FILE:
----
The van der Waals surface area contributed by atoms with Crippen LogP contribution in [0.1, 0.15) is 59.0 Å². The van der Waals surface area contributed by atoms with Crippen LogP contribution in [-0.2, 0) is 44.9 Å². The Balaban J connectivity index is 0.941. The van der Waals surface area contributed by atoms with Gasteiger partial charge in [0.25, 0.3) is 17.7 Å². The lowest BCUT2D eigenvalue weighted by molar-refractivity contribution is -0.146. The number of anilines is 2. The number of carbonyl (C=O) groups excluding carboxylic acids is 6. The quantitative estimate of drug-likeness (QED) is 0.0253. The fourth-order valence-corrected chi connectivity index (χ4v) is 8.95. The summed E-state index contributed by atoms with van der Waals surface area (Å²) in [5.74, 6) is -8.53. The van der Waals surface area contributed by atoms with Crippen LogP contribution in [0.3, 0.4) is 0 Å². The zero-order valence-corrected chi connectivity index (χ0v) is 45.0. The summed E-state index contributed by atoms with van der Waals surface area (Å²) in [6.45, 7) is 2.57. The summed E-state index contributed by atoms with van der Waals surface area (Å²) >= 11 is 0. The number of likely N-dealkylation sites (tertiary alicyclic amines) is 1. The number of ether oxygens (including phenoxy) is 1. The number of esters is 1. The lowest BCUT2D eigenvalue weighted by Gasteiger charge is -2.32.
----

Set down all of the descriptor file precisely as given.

The van der Waals surface area contributed by atoms with Crippen LogP contribution in [0.1, 0.15) is 59.0 Å². The van der Waals surface area contributed by atoms with Crippen LogP contribution in [-0.2, 0) is 44.9 Å². The Balaban J connectivity index is 0.941. The van der Waals surface area contributed by atoms with Gasteiger partial charge in [0.25, 0.3) is 17.7 Å². The lowest BCUT2D eigenvalue weighted by molar-refractivity contribution is -0.146. The number of anilines is 2. The number of carbonyl (C=O) groups excluding carboxylic acids is 6. The quantitative estimate of drug-likeness (QED) is 0.0253. The fourth-order valence-corrected chi connectivity index (χ4v) is 8.95. The summed E-state index contributed by atoms with van der Waals surface area (Å²) in [5.74, 6) is -8.53. The van der Waals surface area contributed by atoms with Crippen LogP contribution in [0.3, 0.4) is 0 Å². The zero-order valence-corrected chi connectivity index (χ0v) is 45.0. The summed E-state index contributed by atoms with van der Waals surface area (Å²) in [6.45, 7) is 2.57. The summed E-state index contributed by atoms with van der Waals surface area (Å²) >= 11 is 0. The number of likely N-dealkylation sites (tertiary alicyclic amines) is 1. The number of ether oxygens (including phenoxy) is 1. The number of esters is 1. The lowest BCUT2D eigenvalue weighted by Gasteiger charge is -2.32.